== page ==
Abortion rights supporters are preparing for a larger influx of women from other states seeking safe, legal abortions in Minnesota.
Host Cathy Wurzer spoke with Shayla Walker from Our Justice, which connects women from around the country with safe legal abortions in Minnesota.
Use the audio player above to listen to the full conversation.
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Because of the ruling, it's now up to individual states to decide if abortion is legal within their boundaries. Now, a reminder that in Minnesota, abortion is legal with some exceptions. We have a lot of reaction to this decision. Shayla Walker is with us right now. Shayla is with a group called Our Justice that connects women to safe abortions in Minnesota. Shayla, welcome to Minnesota Now.
SHAYLA WALKER: Hi, thank you for having me.
INTERVIEWER: Where were you when you heard the news?
SHAYLA WALKER: At work. I was at home in St. Paul doing work. So yeah, that's where I was. We were preparing for this.
We've been preparing for this, not just from the leak, but even before the leak. Back in 2013 when HB2 came down and impacted Texans, we knew that trap laws across the nation were going to make it nearly impossible for people to access care. And so this is not surprising.
Even the leak wasn't surprising to us, the people who have been working in repro for a long time. We know that this was coming down sooner or later.
INTERVIEWER: You say you've been preparing. How have you been preparing?
SHAYLA WALKER: Yeah. So Our Justice, we're an abortion fund. We serve people who come to Minnesota and Minnesotans who have to travel outside of Minnesota to access their abortion care. We prepared by making sure all of our base knew, letting our donors know what was up with the courts.
We'd be preparing by starting a litigation back in 2019 to remove all the barriers that we have in Minnesota. So even though the state constitution protects abortion in Minnesota, there are 14 laws that make it hard to access. So one of them is a 24-hour waiting period law. Another one is judicial bypass where minors have to go and meet up with a judge who will tell them whether or not they are smart enough or wise enough to make a decision about their bodies. And so, yeah, we've been preparing by suing the state of Minnesota, by getting our volunteers in gear, by updating our technology that we have on the fund.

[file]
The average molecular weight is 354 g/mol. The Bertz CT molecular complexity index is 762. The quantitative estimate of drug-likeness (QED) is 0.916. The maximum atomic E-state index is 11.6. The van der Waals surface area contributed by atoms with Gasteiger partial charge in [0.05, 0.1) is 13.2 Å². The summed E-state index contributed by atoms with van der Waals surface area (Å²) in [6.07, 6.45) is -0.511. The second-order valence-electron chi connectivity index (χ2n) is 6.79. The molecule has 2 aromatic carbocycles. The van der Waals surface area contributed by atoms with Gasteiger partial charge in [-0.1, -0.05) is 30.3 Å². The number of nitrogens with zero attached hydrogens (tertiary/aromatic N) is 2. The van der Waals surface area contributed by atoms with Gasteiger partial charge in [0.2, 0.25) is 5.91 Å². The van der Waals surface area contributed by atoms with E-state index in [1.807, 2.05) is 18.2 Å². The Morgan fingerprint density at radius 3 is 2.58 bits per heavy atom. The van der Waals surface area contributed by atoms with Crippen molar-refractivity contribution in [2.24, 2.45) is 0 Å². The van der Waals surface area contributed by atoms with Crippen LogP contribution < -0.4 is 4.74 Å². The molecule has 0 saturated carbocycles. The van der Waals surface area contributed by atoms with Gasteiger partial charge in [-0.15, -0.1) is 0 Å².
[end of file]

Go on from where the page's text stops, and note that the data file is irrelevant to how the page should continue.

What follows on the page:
INTERVIEWER: You know, you've been with women personally who are going through the procedure. And I know that there can be a lot of shame with it. How do you think this decision will affect those women and how they feel about getting the procedure?
SHAYLA WALKER: You know, I think people who want to get an abortion will get an abortion. You know, folks say, oh, this law is going to stop them. No. People are resilient.
There are a lot of ways to get abortions. I think the shame and stigma is something that is really trying to be pushed by this narrative. When we know that three-fourths of Americans support abortion access, we know that 77% of Minnesotans believe that people should have access to safe and accessible abortion care. And it's just not women, it's people across the gender spectrum-- non-binary people, trans people, people who are the most marginalized are going to be impacted the most by this.
So yeah, for some people, there's a lot of shame. But then for some people, there is a lot of pride and a lot of hope when it comes to getting abortion, because they know that they are in control of their bodies. They have bodily sovereignty. They can self-determine for themselves and not have the law or some other entity make those decisions on their behalf.
We just celebrated Juneteenth. Juneteenth is supposed to be about the celebration of Black bodies being sovereign. Five days later, we have the courts telling us that our bodies aren't sovereign. Nobody's body is sovereign-- that the court makes these decisions about our bodies. So it's not lost on me that these things happened so close to each other.
INTERVIEWER: I'm wondering-- you mentioned you've got donors. Do you think that your donation base will increase in order to help women in others who are seeking abortions?